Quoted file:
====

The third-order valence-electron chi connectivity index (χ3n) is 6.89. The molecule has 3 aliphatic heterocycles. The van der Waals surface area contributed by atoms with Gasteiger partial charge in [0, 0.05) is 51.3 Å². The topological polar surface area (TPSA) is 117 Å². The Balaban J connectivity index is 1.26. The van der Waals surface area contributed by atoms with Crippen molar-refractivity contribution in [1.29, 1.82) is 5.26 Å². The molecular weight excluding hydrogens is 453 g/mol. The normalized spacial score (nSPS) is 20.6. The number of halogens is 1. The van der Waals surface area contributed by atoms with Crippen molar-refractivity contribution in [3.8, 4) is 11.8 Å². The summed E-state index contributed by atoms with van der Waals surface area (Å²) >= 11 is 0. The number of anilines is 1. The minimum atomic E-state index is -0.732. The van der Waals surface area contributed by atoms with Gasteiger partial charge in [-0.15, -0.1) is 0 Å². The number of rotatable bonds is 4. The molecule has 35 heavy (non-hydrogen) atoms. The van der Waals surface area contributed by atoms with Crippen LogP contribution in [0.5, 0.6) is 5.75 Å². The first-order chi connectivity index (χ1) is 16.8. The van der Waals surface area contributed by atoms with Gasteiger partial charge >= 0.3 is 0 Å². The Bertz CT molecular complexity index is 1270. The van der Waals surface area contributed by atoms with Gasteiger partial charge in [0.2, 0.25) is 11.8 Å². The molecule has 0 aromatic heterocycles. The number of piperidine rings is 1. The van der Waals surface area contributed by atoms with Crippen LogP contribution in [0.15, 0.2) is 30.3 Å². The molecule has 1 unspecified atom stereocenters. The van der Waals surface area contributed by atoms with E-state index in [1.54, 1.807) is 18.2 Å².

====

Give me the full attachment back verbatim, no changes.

The third-order valence-electron chi connectivity index (χ3n) is 6.89. The molecule has 3 aliphatic heterocycles. The van der Waals surface area contributed by atoms with Gasteiger partial charge in [0, 0.05) is 51.3 Å². The topological polar surface area (TPSA) is 117 Å². The Balaban J connectivity index is 1.26. The van der Waals surface area contributed by atoms with Crippen molar-refractivity contribution in [1.29, 1.82) is 5.26 Å². The molecular weight excluding hydrogens is 453 g/mol. The normalized spacial score (nSPS) is 20.6. The number of halogens is 1. The van der Waals surface area contributed by atoms with Crippen molar-refractivity contribution in [3.8, 4) is 11.8 Å². The summed E-state index contributed by atoms with van der Waals surface area (Å²) >= 11 is 0. The number of anilines is 1. The minimum atomic E-state index is -0.732. The van der Waals surface area contributed by atoms with Gasteiger partial charge in [-0.15, -0.1) is 0 Å². The number of rotatable bonds is 4. The molecule has 35 heavy (non-hydrogen) atoms. The van der Waals surface area contributed by atoms with Crippen LogP contribution in [0.5, 0.6) is 5.75 Å². The first-order chi connectivity index (χ1) is 16.8. The van der Waals surface area contributed by atoms with Gasteiger partial charge >= 0.3 is 0 Å². The Bertz CT molecular complexity index is 1270. The van der Waals surface area contributed by atoms with Gasteiger partial charge in [0.2, 0.25) is 11.8 Å². The molecule has 0 aromatic heterocycles. The number of piperidine rings is 1. The van der Waals surface area contributed by atoms with Crippen LogP contribution in [0.15, 0.2) is 30.3 Å². The molecule has 1 unspecified atom stereocenters. The van der Waals surface area contributed by atoms with E-state index in [1.54, 1.807) is 18.2 Å².